18 FACTS ABOUT THE DEVELOPMENT GAP Figure 1.5. Secondary School Enrollment (Gross) in 2009, by Region 2014 Pearson Education, Inc. All rights reserved. 2-18

19 FACTS ABOUT THE DEVELOPMENT GAP The Urbanization Gap Urbanization rate measures proportion of population living in urban areas (>200,000 people) as opposed to rural areas. Development drives urbanization as workers flow to industries and services located in cities. Urbanization is increasingly rapidly across the world. In 2010, the global rate exceeded 50% for the first time. In Africa, Ethiopia, and Rwanda urbanization rates are below 20% while Djibouti and Gabon have urbanization rates close to 90%. In Asia, Nepal is the least urbanized at 18.2%. South Korea, on the other hand, has an urbanization rate of 81%, higher than Japan s 67%. In Latin America, Guyana is the least urbanized at 28.5%. Brazil, Argentina, and Venezuela have urbanization rates above 90% Pearson Education, Inc. All rights reserved. 2-19

20 FACTS ABOUT THE DEVELOPMENT GAP Figure 1.6. World Urbanization Rates, Pearson Education, Inc. All rights reserved. 2-20

21 FACTS ABOUT THE DEVELOPMENT GAP The recent acceleration of urbanization is not necessarily due to attractive higher levels of income in urban areas. Many people living is large cities live in extreme poverty with little basic infrastructure (safe water, electricity, gas, transportation, sewage). Most of the world s largest cities are in the developing world. These include: Mexico City (Mexico), Sao Paulo (Brazil), Mumbai (India), Shanghai (China), Djakarta (Indonesia), Kolkata (India) and Cairo (Egypt). There is a great need for public policy to address how to improve housing, infrastructure, health and education in large cities of the developing world. Text cites Naga City, Philippines as example on how better urban development might be accomplished 2014 Pearson Education, Inc. All rights reserved. 2-21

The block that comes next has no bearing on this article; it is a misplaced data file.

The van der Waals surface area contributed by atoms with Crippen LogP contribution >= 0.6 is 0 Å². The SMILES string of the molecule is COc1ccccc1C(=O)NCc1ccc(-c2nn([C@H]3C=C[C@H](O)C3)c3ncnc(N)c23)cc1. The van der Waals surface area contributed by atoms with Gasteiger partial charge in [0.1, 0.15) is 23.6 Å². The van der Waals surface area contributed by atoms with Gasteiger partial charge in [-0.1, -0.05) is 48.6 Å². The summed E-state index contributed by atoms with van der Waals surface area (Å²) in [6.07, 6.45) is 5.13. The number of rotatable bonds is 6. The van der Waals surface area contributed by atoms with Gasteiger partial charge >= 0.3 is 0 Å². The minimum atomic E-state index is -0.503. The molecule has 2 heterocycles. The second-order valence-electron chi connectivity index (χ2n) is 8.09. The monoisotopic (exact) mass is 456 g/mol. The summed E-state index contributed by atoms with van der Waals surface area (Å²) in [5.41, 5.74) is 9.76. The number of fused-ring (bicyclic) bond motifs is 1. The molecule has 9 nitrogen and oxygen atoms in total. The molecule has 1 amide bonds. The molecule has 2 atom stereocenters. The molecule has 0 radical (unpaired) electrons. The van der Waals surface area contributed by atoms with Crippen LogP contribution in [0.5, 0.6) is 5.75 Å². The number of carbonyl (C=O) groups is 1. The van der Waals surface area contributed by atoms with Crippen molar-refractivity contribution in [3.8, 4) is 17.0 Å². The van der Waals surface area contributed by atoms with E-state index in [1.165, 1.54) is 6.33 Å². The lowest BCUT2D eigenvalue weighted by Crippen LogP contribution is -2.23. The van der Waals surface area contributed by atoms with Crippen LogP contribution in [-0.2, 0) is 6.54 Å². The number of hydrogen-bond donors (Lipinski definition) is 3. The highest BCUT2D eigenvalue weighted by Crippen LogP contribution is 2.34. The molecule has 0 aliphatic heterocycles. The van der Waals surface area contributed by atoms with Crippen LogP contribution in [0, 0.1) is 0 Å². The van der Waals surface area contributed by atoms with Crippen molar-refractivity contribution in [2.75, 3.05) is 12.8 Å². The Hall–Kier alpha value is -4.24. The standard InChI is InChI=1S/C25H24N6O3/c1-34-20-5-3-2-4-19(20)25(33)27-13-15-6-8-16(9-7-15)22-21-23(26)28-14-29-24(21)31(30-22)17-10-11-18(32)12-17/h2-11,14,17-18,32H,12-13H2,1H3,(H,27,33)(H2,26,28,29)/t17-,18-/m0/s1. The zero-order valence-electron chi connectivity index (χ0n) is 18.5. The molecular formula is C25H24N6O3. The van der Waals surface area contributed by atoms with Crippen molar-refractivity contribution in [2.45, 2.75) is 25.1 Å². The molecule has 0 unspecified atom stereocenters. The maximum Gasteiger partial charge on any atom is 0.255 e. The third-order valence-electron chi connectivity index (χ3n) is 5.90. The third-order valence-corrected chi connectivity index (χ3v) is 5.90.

22 FACTS ABOUT THE DEVELOPMENT GAP The development gap, as measured by income, poverty, health, education and urbanization, is a stylized fact of the economics of development. It raises the important questions in the economics of development: Why did some countries develop earlier than others? To frame development issues, we need a dynamic (over time) view of economic development: How is the development gap is evolving over time? Some countries have made great progress toward closing the gap, while for others the gap has widened. Countries that are falling further behind rich countries usually experience economic stagnation and even decline Pearson Education, Inc. All rights reserved. 2-22